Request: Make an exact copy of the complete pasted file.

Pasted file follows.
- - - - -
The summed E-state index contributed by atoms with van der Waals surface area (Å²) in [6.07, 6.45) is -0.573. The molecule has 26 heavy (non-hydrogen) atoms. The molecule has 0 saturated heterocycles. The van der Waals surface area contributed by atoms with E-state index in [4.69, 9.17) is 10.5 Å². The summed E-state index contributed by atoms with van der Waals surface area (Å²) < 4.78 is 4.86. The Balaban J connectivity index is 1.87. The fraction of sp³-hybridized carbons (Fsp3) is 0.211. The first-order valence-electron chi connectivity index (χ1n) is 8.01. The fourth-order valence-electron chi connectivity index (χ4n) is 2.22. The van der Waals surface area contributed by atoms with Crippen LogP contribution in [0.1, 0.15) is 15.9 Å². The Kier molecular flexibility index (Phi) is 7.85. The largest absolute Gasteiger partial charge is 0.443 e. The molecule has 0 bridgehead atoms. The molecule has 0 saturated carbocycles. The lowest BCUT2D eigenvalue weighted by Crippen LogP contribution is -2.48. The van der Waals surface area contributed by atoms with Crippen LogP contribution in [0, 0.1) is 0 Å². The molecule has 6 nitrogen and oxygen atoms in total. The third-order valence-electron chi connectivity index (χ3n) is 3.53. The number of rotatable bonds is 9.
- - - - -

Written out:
The summed E-state index contributed by atoms with van der Waals surface area (Å²) in [6.07, 6.45) is -0.573. The molecule has 26 heavy (non-hydrogen) atoms. The molecule has 0 saturated heterocycles. The van der Waals surface area contributed by atoms with E-state index in [4.69, 9.17) is 10.5 Å². The summed E-state index contributed by atoms with van der Waals surface area (Å²) < 4.78 is 4.86. The Balaban J connectivity index is 1.87. The fraction of sp³-hybridized carbons (Fsp3) is 0.211. The first-order valence-electron chi connectivity index (χ1n) is 8.01. The fourth-order valence-electron chi connectivity index (χ4n) is 2.22. The van der Waals surface area contributed by atoms with Crippen LogP contribution in [0.1, 0.15) is 15.9 Å². The Kier molecular flexibility index (Phi) is 7.85. The largest absolute Gasteiger partial charge is 0.443 e. The molecule has 0 bridgehead atoms. The molecule has 0 saturated carbocycles. The lowest BCUT2D eigenvalue weighted by Crippen LogP contribution is -2.48. The van der Waals surface area contributed by atoms with Crippen LogP contribution in [0, 0.1) is 0 Å². The molecule has 6 nitrogen and oxygen atoms in total. The third-order valence-electron chi connectivity index (χ3n) is 3.53. The number of rotatable bonds is 9.